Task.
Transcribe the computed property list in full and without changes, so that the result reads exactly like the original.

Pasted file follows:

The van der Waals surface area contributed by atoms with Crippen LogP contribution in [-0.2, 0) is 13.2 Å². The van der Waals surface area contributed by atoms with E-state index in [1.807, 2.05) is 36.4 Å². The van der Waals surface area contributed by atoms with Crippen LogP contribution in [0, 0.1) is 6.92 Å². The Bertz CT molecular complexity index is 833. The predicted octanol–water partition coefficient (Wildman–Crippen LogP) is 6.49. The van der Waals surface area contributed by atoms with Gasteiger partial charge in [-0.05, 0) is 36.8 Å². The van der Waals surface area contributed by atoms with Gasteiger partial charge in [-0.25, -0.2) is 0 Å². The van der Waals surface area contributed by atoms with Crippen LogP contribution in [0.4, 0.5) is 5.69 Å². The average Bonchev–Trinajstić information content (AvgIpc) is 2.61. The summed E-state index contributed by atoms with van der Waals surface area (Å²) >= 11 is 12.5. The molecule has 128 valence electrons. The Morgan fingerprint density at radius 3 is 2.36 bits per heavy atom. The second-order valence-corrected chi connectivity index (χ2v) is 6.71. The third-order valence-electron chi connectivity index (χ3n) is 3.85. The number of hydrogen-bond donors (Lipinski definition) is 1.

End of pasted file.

The van der Waals surface area contributed by atoms with Crippen LogP contribution in [-0.2, 0) is 13.2 Å². The van der Waals surface area contributed by atoms with E-state index in [1.807, 2.05) is 36.4 Å². The van der Waals surface area contributed by atoms with Crippen LogP contribution in [0, 0.1) is 6.92 Å². The Bertz CT molecular complexity index is 833. The predicted octanol–water partition coefficient (Wildman–Crippen LogP) is 6.49. The van der Waals surface area contributed by atoms with Gasteiger partial charge in [-0.05, 0) is 36.8 Å². The van der Waals surface area contributed by atoms with Gasteiger partial charge in [-0.25, -0.2) is 0 Å². The van der Waals surface area contributed by atoms with Crippen LogP contribution in [0.4, 0.5) is 5.69 Å². The average Bonchev–Trinajstić information content (AvgIpc) is 2.61. The summed E-state index contributed by atoms with van der Waals surface area (Å²) >= 11 is 12.5. The molecule has 128 valence electrons. The Morgan fingerprint density at radius 3 is 2.36 bits per heavy atom. The second-order valence-corrected chi connectivity index (χ2v) is 6.71. The third-order valence-electron chi connectivity index (χ3n) is 3.85. The number of hydrogen-bond donors (Lipinski definition) is 1.